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Author Topic: HR-1 SuperChroma  (Read 6701 times)

sea-speak

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Re: HR-1 SuperChroma
« Reply #20 on: May 17, 2020, 01:07:50 am »

hi Jim,

Thanks for the post on your site, that is constructive and does help explain the problem. That said, what you don't address is what's the best we *do* currently do (practically speaking) -- not to be confused with what the best we *can* currently do might be.

I.e. out in the messy real world of taking pictures and printing them and trying to get 'what I saw' to 'what I want' to 'what I see on my screen/print', is there a workflow, including a calibration target, that addresses the metameric issues you describe as well as the too-few-sample patches issue (from your post, it sounds like solving this would require calibration targets comprising actual human skin, which is probably not where we want to go...)? If yes, what is it? If no, what is in your opinion the best solution that is commercially relevant and realistically implementable by an enthusiast photographer (rather than, say, a major Hollywood studio, etc.)?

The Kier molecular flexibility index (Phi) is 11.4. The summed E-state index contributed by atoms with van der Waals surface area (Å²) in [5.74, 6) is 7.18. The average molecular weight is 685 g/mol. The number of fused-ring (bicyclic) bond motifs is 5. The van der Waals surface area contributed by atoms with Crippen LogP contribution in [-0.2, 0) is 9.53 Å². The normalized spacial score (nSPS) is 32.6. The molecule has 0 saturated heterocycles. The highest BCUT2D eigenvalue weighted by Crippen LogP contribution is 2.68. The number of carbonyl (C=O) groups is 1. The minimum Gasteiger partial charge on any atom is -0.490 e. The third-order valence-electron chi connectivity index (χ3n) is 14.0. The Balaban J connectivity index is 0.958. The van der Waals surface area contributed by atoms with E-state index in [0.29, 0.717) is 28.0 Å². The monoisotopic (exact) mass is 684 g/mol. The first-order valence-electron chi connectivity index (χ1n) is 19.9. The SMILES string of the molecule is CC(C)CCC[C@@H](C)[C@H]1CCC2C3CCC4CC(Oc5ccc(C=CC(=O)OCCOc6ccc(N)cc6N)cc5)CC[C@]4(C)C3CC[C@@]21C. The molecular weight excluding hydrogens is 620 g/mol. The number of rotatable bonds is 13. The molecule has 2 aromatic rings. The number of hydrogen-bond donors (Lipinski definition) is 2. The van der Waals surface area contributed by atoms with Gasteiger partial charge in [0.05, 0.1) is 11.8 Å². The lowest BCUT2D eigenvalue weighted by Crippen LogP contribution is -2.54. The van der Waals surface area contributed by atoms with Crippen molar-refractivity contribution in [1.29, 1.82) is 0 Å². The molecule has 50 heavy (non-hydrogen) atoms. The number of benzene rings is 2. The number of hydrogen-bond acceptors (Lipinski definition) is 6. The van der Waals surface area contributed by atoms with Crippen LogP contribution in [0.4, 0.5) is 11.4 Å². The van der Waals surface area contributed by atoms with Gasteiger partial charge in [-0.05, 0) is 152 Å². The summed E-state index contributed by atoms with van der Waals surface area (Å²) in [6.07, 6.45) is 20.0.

regards,

Brandt




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sea-speak

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Re: HR-1 SuperChroma
« Reply #21 on: May 17, 2020, 01:15:36 am »

Put another way, there are the following possibilities and ensuing questions:

1 - the problem is insoluble.
Q: what's the best practical solution that we have now, and are there any obvious ways to improve upon it

2 - the problem is soluble, but has not been solved.
Q: Again, what's the best practical solution currently available, and what would be required to improve this solution to the point that it meets the challenge

3 - the problem is soluble, and has been solved
Q: Is this solution commercially available, and if so, practical for individuals to implement.



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Jim Kasson

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Re: HR-1 SuperChroma
« Reply #22 on: May 17, 2020, 10:02:59 am »

Put another way, there are the following possibilities and ensuing questions:

1 - the problem is insoluble.
Q: what's the best practical solution that we have now, and are there any obvious ways to improve upon it

2 - the problem is soluble, but has not been solved.
Q: Again, what's the best practical solution currently available, and what would be required to improve this solution to the point that it meets the challenge

3 - the problem is soluble, and has been solved
Q: Is this solution commercially available, and if so, practical for individuals to implement.